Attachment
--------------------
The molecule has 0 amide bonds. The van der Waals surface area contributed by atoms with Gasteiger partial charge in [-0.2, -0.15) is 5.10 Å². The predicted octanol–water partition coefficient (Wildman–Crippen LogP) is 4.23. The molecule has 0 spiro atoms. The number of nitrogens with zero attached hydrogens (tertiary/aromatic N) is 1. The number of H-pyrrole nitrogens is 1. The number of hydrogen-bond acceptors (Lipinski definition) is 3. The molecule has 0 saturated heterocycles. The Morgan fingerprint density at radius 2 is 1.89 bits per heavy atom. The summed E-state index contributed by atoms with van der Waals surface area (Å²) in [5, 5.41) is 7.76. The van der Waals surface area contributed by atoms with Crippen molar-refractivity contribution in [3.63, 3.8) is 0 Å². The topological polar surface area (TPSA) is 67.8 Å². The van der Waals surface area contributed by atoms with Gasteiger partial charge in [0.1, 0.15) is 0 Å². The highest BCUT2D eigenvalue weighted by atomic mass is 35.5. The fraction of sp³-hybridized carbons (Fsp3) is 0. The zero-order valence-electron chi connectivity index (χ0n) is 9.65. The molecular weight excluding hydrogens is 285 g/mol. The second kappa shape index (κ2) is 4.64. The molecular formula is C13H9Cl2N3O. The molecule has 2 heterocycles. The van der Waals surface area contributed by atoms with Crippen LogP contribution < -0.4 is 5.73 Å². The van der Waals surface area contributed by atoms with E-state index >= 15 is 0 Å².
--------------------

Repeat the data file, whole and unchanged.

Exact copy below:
The molecule has 0 amide bonds. The van der Waals surface area contributed by atoms with Gasteiger partial charge in [-0.2, -0.15) is 5.10 Å². The predicted octanol–water partition coefficient (Wildman–Crippen LogP) is 4.23. The molecule has 0 spiro atoms. The number of nitrogens with zero attached hydrogens (tertiary/aromatic N) is 1. The number of H-pyrrole nitrogens is 1. The number of hydrogen-bond acceptors (Lipinski definition) is 3. The molecule has 0 saturated heterocycles. The Morgan fingerprint density at radius 2 is 1.89 bits per heavy atom. The summed E-state index contributed by atoms with van der Waals surface area (Å²) in [5, 5.41) is 7.76. The van der Waals surface area contributed by atoms with Crippen molar-refractivity contribution in [3.63, 3.8) is 0 Å². The topological polar surface area (TPSA) is 67.8 Å². The van der Waals surface area contributed by atoms with Gasteiger partial charge in [0.1, 0.15) is 0 Å². The highest BCUT2D eigenvalue weighted by atomic mass is 35.5. The fraction of sp³-hybridized carbons (Fsp3) is 0. The zero-order valence-electron chi connectivity index (χ0n) is 9.65. The molecular weight excluding hydrogens is 285 g/mol. The second kappa shape index (κ2) is 4.64. The molecular formula is C13H9Cl2N3O. The molecule has 2 heterocycles. The van der Waals surface area contributed by atoms with Crippen LogP contribution < -0.4 is 5.73 Å². The van der Waals surface area contributed by atoms with E-state index >= 15 is 0 Å².